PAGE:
Mohamed Toure, the son of Guinea’s first President, Ahmed Sekou Toure, and his wife have been sentenced to seven years in prison and nearly $300,000 in restitution for forced labour, conspiracy to harbour an alien and alien harbouring.
Toure and his wife, Denise Cros-Toure, both 58, were convicted early 2019 after they were charged last year following a criminal complaint of abusing and neglecting a girl for 16 years whom they brought from Guinea to Texas in 2000 when she was only 5 years old.
The couple were accused of imposing forced labour on the girl for 16 years by making her care for their children, cook, clean and mow the lawn until she escaped from their Southlake residence in 2016 with the help of neighbours when she was 21.
They were facing a maximum sentence of 20 years for forced labour, 10 years for conspiracy to commit alien harbouring, and 5 years for alien harbouring until Monday’s sentencing. Their lawyer said they were pleased with the reduced sentence despite denying the girl’s claims.
Scott Palmer, Cros-Toure’s attorney, says the couple didn’t pay the girl for her work because she was like family.”They didn’t pay her, but you don’t pay family members to clean your own house … She lived there, like anyone else did,” said their lawyer Scott Palmer who added that the couple had wanted to adopt the girl.
However, the Department of Justice said the couple physically, emotionally and verbally punished her when she disobeyed them or did not perform her tasks as expected.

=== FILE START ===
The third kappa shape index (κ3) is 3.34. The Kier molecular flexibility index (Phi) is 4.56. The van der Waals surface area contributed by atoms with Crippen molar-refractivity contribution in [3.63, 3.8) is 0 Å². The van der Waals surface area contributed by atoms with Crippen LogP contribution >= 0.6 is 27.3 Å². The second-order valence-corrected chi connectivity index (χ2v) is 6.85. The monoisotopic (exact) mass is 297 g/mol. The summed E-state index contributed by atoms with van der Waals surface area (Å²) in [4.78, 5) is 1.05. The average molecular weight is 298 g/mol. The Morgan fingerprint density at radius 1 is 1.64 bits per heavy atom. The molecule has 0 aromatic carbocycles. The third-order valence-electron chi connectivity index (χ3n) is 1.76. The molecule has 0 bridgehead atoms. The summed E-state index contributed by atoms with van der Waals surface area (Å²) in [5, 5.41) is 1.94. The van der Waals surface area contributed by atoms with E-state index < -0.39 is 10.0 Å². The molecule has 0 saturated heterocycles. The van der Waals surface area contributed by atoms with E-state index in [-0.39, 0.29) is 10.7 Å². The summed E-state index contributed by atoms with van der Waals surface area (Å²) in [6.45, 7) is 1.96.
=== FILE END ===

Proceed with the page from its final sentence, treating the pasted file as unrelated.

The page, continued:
The Justice Department said the lawful permanent residents of the U.S. may lose their US immigration status and be deported to Guinea after serving their time.
“I hope that today’s sentence brings some measure of justice and healing to the victim, who suffered untold trauma as a result of the defendants’ heinous crimes,” Assistant Attorney General Eric Dreiband said in a press release.
“The defendants stole her childhood and her labour for years, enriching themselves while leaving her with pain and an uncertain future,” he added.
The girl, who was not named, is claimed to have been living in a one-room mud hut with her family in Guinea when her father, who worked as a farmer, urged her to go into the city to work. She soon began working for Cros-Toure’s family in Guinea, according to the 2018 complaint.
In January 2000, she was flown to the Toure residence in Southlake where her first job was to care for the couple’s youngest son, who was about two years old at the time. She did not speak English when she arrived and was not enrolled in school, reports CNN.
Mohamed Toure is a prominent figure in Guinea due to his father, Ahmed Sekou Toure. He was a leader of the political opposition party in Guinea but has no diplomatic immunity or status.